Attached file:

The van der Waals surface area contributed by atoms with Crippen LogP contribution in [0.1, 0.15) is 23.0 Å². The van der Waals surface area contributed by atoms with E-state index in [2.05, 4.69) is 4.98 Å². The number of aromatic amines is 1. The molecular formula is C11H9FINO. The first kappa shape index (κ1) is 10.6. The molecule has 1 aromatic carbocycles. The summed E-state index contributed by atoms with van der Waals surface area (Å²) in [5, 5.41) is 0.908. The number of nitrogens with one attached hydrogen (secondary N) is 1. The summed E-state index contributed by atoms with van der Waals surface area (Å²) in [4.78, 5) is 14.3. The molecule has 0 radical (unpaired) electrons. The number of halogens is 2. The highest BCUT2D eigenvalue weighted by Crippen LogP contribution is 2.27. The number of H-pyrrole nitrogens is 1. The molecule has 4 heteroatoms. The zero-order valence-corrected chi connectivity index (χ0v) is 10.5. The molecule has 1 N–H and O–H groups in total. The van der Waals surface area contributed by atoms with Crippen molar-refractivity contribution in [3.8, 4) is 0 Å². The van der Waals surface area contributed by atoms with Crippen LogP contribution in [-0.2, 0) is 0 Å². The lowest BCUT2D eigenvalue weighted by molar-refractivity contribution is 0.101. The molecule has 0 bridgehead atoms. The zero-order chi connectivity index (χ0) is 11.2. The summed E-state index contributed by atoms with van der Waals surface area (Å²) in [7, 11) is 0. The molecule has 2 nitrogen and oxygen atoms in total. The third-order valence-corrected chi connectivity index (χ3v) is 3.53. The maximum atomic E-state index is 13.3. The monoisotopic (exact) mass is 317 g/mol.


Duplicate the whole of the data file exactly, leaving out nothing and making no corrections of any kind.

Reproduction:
The van der Waals surface area contributed by atoms with Crippen LogP contribution in [0.1, 0.15) is 23.0 Å². The van der Waals surface area contributed by atoms with E-state index in [2.05, 4.69) is 4.98 Å². The number of aromatic amines is 1. The molecular formula is C11H9FINO. The first kappa shape index (κ1) is 10.6. The molecule has 1 aromatic carbocycles. The summed E-state index contributed by atoms with van der Waals surface area (Å²) in [5, 5.41) is 0.908. The number of nitrogens with one attached hydrogen (secondary N) is 1. The summed E-state index contributed by atoms with van der Waals surface area (Å²) in [4.78, 5) is 14.3. The molecule has 0 radical (unpaired) electrons. The number of halogens is 2. The highest BCUT2D eigenvalue weighted by Crippen LogP contribution is 2.27. The number of H-pyrrole nitrogens is 1. The molecule has 4 heteroatoms. The zero-order valence-corrected chi connectivity index (χ0v) is 10.5. The molecule has 1 N–H and O–H groups in total. The van der Waals surface area contributed by atoms with Crippen molar-refractivity contribution in [3.8, 4) is 0 Å². The van der Waals surface area contributed by atoms with Crippen LogP contribution in [-0.2, 0) is 0 Å². The lowest BCUT2D eigenvalue weighted by molar-refractivity contribution is 0.101. The molecule has 0 bridgehead atoms. The zero-order chi connectivity index (χ0) is 11.2. The summed E-state index contributed by atoms with van der Waals surface area (Å²) in [7, 11) is 0. The molecule has 2 nitrogen and oxygen atoms in total. The third-order valence-corrected chi connectivity index (χ3v) is 3.53. The maximum atomic E-state index is 13.3. The monoisotopic (exact) mass is 317 g/mol.